The exaltation at the start of the Gloria is expertly conveyed here with Haitink releasing all the energy in the music.. The ‘Gratias’ relaxes into lyrical warmth. Mark Padmore impresses here. His voice might be though a little on the light side for this work but it’s not; his sappy tone is ideal, as is the touch of steel in his voice. In the ‘Qui tollis’ all four soloists sing with fine feeling and I liked the gleaming tone of soprano Genia Kühmeier, who I don’t recall hearing before. The tenors proclaim ‘Quoniam tu Solus Sanctus’ with ringing conviction and thereafter the whole choir is thrillingly incisive in the pages that follow. Beethoven’s fugal writing is steadily – in other words, sensibly – paced though in the closing pages Haitink and his forces are more than capable of delivering an adrenalin rush.

At the heart of the Credo is the extended reflective section that begins with ‘Et incarnatus est’ which the Bavarian tenors sing with admirably veiled tone. The soloists distinguish themselves throughout this section, not least Padmore’s ardent announcement: ‘Et homo factus est’. ‘Et resurrexit’ is thrilling - the charge led by those tenors again! – and thereafter the choir is tireless in the face of Beethoven’s extraordinary demands, especially during the ‘et vitam venturi saeculi’ episode. The writing for the sopranos is unreasonably demanding at times but the Bavarian sopranos are undaunted. The soloists really catch the attention in the extended ‘Amen’, Genia Kühmeier’s voice in alt decorating the quartet writing to marvellous effect.

The quartet is very fine in the Sanctus after which Haitink and the orchestra invest the Praeludium with nobility. The music eases into the Benedictus (track 4, 5:22) in which the concert master, Anton Barachovsky offers as poised and sweetly sung an account of the violin solo as you could wish to hear.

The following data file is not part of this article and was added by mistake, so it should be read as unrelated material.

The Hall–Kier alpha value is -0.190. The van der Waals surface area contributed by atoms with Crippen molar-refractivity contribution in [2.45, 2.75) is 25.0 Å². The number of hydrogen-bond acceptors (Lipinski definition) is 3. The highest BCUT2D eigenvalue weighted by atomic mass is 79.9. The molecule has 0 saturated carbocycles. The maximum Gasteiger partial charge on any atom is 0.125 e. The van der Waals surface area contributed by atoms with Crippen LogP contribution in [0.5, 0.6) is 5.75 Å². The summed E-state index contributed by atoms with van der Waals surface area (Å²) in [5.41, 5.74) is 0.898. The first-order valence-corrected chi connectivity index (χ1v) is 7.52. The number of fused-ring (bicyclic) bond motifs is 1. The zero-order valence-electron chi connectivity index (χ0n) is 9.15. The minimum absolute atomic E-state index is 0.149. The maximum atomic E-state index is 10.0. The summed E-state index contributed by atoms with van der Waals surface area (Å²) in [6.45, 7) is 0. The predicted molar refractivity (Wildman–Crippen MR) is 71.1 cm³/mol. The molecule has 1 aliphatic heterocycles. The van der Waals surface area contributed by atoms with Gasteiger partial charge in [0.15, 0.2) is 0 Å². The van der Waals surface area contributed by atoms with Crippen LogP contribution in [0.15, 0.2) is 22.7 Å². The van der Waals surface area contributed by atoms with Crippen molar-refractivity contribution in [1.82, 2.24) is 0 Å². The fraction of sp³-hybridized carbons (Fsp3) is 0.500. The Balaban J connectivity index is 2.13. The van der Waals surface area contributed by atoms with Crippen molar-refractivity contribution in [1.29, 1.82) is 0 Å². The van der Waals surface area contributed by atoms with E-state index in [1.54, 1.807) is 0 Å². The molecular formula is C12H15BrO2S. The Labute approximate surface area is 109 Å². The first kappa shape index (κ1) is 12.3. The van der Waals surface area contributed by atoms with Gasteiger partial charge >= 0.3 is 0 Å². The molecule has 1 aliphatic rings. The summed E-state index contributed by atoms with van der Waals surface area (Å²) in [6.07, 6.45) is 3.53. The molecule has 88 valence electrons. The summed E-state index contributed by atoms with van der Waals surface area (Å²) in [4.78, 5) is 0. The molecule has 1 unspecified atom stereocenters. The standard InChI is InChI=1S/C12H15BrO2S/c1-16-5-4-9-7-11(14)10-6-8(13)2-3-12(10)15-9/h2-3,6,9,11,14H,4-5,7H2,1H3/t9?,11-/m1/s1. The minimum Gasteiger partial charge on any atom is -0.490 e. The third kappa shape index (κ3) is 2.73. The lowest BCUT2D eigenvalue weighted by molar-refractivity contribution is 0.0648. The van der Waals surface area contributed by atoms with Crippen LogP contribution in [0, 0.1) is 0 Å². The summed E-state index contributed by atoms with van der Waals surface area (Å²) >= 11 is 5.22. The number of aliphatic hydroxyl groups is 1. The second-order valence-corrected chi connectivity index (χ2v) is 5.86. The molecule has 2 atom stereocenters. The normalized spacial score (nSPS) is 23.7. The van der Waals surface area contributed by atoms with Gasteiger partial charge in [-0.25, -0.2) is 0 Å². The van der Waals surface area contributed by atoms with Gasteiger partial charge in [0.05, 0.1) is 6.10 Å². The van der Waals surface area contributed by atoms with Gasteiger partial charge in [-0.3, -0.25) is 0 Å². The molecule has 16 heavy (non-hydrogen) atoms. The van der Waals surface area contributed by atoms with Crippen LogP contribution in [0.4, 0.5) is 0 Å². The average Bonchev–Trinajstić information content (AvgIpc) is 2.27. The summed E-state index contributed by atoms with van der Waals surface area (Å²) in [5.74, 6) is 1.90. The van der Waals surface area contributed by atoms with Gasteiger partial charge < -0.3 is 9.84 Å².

The Agnus Dei is, in many ways, the most remarkable movement. Haitink ensures that there’s the appropriate degree of gravitas in the opening pages, the orchestral sound rich and dark. Hanno Müller-Brachmann’s singing is firm and expressive and his colleagues, taking their cue, match his musicality and intensity. Thereafter the performance is dramatic and intense until we reach Beethoven’s inspired double switch both to the major key and to compound time for ‘Dona nobis pacem’. At first the tone of the music is positive but Beethoven soon reminds us that the Mass was written at a time of much stress and conflict in continental Europe: the trumpets and drums of war are on the horizon and when they are heard (track 5, 8:41) the music becomes dramatic and full of foreboding. Haitink and his forces communicate all this splendidly, voicing an impassioned plea for peace which, at the end, is met with major-key optimism.

This is an inspired and inspiring performance. We may have had to wait a long time for a Haitink recording of this great work but, my goodness, the wait has been worthwhile. His interpretation is distinguished from first note to last and, in summary, I come back to the word “wise”.

The BR Klassik recording is excellent, as befits such a fine performance. Though it comes from live performances there is no audience noise and no applause intrudes at the end. There are several fine recordings of Missa solemnis but this one has now to be counted as one of the leading recommendations.

John Quinn